Eccleston is a memorable actor. His structured features and intense manner often portray characters who are tortured or having to face emotional tragedy.

This revealing autobiography shows how seriously his transformation from man to actor is somewhat blurred, for his basis for all his characters is his father and his life.

Born in Salford, Chris is the youngest son of Ronnie and Elsie, who had already had twin boys, his brothers Alan and Keith. The personal photographs and text unveils a vivid portrait of how his father’s role in his life has shaped Chris’s entire career from the factory and working-class roots where he was brought up to the Royal Shakespeare Company in Stratford.

Eccleston says what he thinks and more importantly what he feels. He has had (and may well have further) ups and downs in his life, from stage and screen triumph to breakdown, anorexia and self-doubt. Many actors are troubled by their own self image. Eccleston also compounds this with his views that boys like him have more to overcome as the marginalised, the oppressed and feeling like the outsider in the elite world of theatre and film.

But it is the work which we remember. And, of course, we cannot forget ‘Our Friends Up North’ in 1996. Considered a landmark drama in British TV history look at the photographs of the young Eccleston, Daniel Craig and Mark Strong to see the start of so much talent.

But with Eccleston every success has a downside and I think I will never watch him again on screen without now not knowing (as with ‘Doctor Who’ and’ The A Word’) of the torments with which he was struggling. At one point Ecclestone takes himself to a psychiatric hospital and asks to be admitted fearing he will die. Not suicidal but worried that his mind and body will give up on him.

He talks lovingly of his two children, Albert and Esme, and there are some wonderful lines where he retells their conversations with him as dad trying to understand the roles he has undertaken. But although he doesn’t ignore how his mental illness has impacted on his relationships – he has a reputation as ‘difficult’ with actors and crews, he somewhat skirts around how the mother of his children no longer has a part of his life and therefore he is only a part time father who rails against the law keeping dads at a distance.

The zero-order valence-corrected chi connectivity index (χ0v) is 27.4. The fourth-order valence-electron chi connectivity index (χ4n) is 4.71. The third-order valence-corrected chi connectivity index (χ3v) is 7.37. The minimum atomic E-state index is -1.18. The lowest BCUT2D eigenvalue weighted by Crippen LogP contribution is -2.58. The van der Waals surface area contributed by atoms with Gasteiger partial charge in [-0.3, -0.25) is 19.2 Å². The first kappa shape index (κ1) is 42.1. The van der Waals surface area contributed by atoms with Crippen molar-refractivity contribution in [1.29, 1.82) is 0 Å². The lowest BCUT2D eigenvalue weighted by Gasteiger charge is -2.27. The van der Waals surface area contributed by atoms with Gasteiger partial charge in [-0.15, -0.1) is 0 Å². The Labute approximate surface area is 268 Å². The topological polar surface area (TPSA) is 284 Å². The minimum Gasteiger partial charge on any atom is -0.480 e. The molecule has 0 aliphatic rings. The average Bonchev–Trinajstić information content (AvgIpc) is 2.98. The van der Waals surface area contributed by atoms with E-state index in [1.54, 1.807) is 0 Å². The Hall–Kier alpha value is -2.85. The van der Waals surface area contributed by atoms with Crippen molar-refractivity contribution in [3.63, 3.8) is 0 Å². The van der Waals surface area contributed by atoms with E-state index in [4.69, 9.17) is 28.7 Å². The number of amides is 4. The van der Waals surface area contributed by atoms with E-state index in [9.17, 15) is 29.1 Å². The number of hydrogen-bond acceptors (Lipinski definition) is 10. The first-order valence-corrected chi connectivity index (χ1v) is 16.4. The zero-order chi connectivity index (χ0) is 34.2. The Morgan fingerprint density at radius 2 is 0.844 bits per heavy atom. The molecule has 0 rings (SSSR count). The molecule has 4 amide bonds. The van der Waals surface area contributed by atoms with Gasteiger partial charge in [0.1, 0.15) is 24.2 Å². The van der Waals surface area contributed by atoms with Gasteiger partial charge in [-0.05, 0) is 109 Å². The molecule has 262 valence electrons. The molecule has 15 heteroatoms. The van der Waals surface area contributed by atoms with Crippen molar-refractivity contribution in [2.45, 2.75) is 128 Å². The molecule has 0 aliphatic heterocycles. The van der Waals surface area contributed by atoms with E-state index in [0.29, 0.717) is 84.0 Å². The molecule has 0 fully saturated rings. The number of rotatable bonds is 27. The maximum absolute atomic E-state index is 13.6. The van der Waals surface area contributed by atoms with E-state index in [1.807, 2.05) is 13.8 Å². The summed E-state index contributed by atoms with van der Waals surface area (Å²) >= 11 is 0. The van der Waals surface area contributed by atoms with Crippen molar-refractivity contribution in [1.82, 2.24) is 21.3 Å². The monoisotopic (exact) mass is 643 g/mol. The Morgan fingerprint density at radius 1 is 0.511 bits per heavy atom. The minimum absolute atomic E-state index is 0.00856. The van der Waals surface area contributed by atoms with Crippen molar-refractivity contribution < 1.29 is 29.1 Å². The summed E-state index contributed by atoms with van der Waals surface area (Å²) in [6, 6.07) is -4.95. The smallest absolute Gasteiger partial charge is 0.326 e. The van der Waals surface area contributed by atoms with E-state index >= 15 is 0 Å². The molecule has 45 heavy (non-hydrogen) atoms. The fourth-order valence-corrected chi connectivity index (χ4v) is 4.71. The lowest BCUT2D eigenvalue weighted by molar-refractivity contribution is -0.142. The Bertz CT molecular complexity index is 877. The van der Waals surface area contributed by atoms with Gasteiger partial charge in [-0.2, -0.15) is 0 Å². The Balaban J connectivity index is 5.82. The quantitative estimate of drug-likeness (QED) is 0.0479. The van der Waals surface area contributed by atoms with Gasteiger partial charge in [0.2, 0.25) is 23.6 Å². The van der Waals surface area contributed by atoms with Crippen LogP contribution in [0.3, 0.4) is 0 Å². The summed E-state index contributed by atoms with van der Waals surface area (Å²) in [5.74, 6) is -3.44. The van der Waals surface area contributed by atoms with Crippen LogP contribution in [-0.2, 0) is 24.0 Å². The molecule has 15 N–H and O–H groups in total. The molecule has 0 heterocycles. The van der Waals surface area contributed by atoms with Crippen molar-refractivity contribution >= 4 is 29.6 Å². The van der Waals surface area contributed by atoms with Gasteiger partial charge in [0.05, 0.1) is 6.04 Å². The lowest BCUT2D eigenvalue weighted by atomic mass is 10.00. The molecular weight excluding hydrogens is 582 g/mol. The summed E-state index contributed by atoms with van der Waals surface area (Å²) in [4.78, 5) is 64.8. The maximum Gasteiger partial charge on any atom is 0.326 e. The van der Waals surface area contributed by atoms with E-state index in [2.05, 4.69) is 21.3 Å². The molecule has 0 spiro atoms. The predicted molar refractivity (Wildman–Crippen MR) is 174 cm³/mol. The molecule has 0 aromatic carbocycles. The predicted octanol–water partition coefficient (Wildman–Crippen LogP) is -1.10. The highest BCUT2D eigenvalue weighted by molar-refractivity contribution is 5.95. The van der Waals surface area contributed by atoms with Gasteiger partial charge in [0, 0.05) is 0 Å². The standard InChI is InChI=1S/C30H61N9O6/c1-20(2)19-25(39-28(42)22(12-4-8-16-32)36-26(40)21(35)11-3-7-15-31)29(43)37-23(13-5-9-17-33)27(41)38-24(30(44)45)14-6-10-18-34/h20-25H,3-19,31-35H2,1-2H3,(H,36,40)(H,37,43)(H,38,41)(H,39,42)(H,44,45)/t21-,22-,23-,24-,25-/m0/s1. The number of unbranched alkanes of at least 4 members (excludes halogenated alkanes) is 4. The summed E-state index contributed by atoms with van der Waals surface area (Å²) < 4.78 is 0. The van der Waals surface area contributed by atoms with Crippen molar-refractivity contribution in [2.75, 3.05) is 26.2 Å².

Eccleston has worked with great directors – Danny Boyle, Michael Winterbottom and writers Peter Flannery, Jimmy McGovern and of course Russell T Davies when he was Dr Who.

I thought he was excellent as the Doctor but Eccleston could not stand the ‘politics’ of the programme and has taken many years to become reconciled with the conventions and fans.

Overall, the thread of his father’s influence is one that draws us back with him, especially when Ronnie is diagnosed with dementia and the family observe the disintegration of the man and his recognition of the people he so closely loved.

When Eccleston finally got to play ‘Macbeth’ at the RSC it was a performance the critics slated. During one performance Eccleston even fell off the stage, an image that seemed to sum up the difficulty he was having with a part which for years he had coveted.

An absorbing if sometimes uncomfortable personal read I think many book groups might struggle with how it is written because of the candour. But when an actor can feel brave enough to reveal his true life and not just the image with which we have been familiar surely we must congratulate Eccleston on a triumph amongst the wide and often disappointing field of celebrity autobiographies. I for one shall never watch him again on screen without feeling that little bit closer to the real man. His father would have been proud.

Philipa Coughlan 5/3

I Love The Bones of You: My Father and the Making of Me by Christopher Eccleston
Simon & Schuster UK 9781471176319 hbk Sep 2019